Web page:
The mission of the Gene Editing Institute is to elucidate the mechanism and regulation of genome editing at the molecular level and to help translate our results into clinically relevant applications. We employ single-stranded oligonucleotides and programmable nucleases, including TALENs and CRISPRS, as genetic tools to direct nucleotide exchange at specific sites within the mammalian genome. We use primary and model cell systems to study how gene editing takes place and to identify the activators and suppressors that control the reaction.
Eric Kmiec, M.D., responds to recent report about off-site edits from CRISPR Cas9
The recent study by Allan Bradley and colleagues that raised questions about the extent of off-site edits is an important reminder that this rapidly moving field requires us to be careful and thorough. However, we must also recognize that CRISPR-Cas9 is a technology that can be used in various ways. No one study represents the full breadth of uses of CRISRP-Cas9. This study raises questions about how CRISPR might be used in therapeutics intended to repair a gene. But researchers are using CRISPR in a number of ways that are not impacted by this study—from creating new diagnostic tests to therapeutics uses that are intended to knock out a gene to ease the destruction of cancerous cells. At the Gene Editing Institute, we are always following the latest from the field of CRISPR and have been working on a tool called EXACT to prevent these off-site edits.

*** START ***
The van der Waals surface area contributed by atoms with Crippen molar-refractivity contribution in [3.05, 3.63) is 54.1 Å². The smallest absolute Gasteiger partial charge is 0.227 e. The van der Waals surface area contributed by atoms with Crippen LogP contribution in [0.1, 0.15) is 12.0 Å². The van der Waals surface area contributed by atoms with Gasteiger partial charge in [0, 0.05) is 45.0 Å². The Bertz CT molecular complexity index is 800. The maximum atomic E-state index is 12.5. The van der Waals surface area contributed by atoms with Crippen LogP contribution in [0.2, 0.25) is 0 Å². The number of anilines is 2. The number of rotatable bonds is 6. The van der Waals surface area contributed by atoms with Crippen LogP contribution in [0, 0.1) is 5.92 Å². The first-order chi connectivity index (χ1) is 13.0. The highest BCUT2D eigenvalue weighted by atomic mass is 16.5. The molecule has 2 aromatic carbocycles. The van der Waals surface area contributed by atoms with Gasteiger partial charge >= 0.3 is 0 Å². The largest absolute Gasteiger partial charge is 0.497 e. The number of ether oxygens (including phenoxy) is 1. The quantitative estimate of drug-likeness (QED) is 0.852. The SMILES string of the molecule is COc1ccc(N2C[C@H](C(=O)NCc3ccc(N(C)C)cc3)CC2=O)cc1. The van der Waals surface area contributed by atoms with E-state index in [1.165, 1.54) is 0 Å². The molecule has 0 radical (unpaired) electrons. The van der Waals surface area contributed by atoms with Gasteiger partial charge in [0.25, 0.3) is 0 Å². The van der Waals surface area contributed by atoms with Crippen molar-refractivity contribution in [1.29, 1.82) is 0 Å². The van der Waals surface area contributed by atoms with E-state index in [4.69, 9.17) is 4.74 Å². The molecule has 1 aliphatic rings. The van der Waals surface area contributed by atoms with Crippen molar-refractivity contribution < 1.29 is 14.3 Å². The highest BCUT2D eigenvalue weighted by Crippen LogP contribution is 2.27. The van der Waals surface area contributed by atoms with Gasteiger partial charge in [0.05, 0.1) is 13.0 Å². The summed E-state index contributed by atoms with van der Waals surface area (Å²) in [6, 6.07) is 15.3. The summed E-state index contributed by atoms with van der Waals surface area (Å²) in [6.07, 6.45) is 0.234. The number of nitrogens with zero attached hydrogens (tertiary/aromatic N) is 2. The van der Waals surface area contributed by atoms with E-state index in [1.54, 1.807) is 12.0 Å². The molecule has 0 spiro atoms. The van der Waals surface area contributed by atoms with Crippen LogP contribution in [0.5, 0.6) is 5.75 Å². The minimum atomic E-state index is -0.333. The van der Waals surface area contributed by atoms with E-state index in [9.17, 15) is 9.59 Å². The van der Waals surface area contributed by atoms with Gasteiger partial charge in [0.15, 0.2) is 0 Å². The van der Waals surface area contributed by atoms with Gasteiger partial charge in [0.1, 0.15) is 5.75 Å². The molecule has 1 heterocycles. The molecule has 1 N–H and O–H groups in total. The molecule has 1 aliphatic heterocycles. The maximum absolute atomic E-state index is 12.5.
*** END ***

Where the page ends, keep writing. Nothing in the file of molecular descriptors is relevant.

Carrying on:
The ASCO Daily News featured an article by Eric Kmiec, Ph.D., director of the Gene Editing Institute of the Helen F. Graham Cancer Center & Research Institute at Christiana Care Health System, on gene editing using CRISPR/Cas 9 in human cells.
For its enormous potential to accelerate the development of personalized cancer therapies, the Gene Editing Institute of Christiana Care Health System’s Helen F. Graham Cancer Center & Research Institute has been awarded a grant of $900,000 from the U.S.-Israel Binational Industrial Research and Development (BIRD) Foundation in partnership with the biotechnology company NovellusDx.
Dr. Eric Kmiec spoke to the discovery by scientists of how to edit genes in embryos.
Delaware Business Times highlighted the efforts Dr. Eric Kmiec and Christiana Care to treat lung cancer with gene editing through a partnership with Israel-based NovellusDX.
To accelerate the development of next-generation cancer therapies, the Gene Editing Institute of the Helen F. Graham Cancer Center & Research Institute at Christiana Care Health System has agreed to provide genetically modified cell lines to Analytical Biological Services, Inc. (ABS) of Wilmington, Delaware.
$1 million NSF grant propels Delaware to forefront of gene editing education.
Translation of our work will lead to the development of effective therapeutics for the treatment of inherited diseases as well as for the creation of credible and robust cell lines that can be used for the screening of novel anticancer drugs.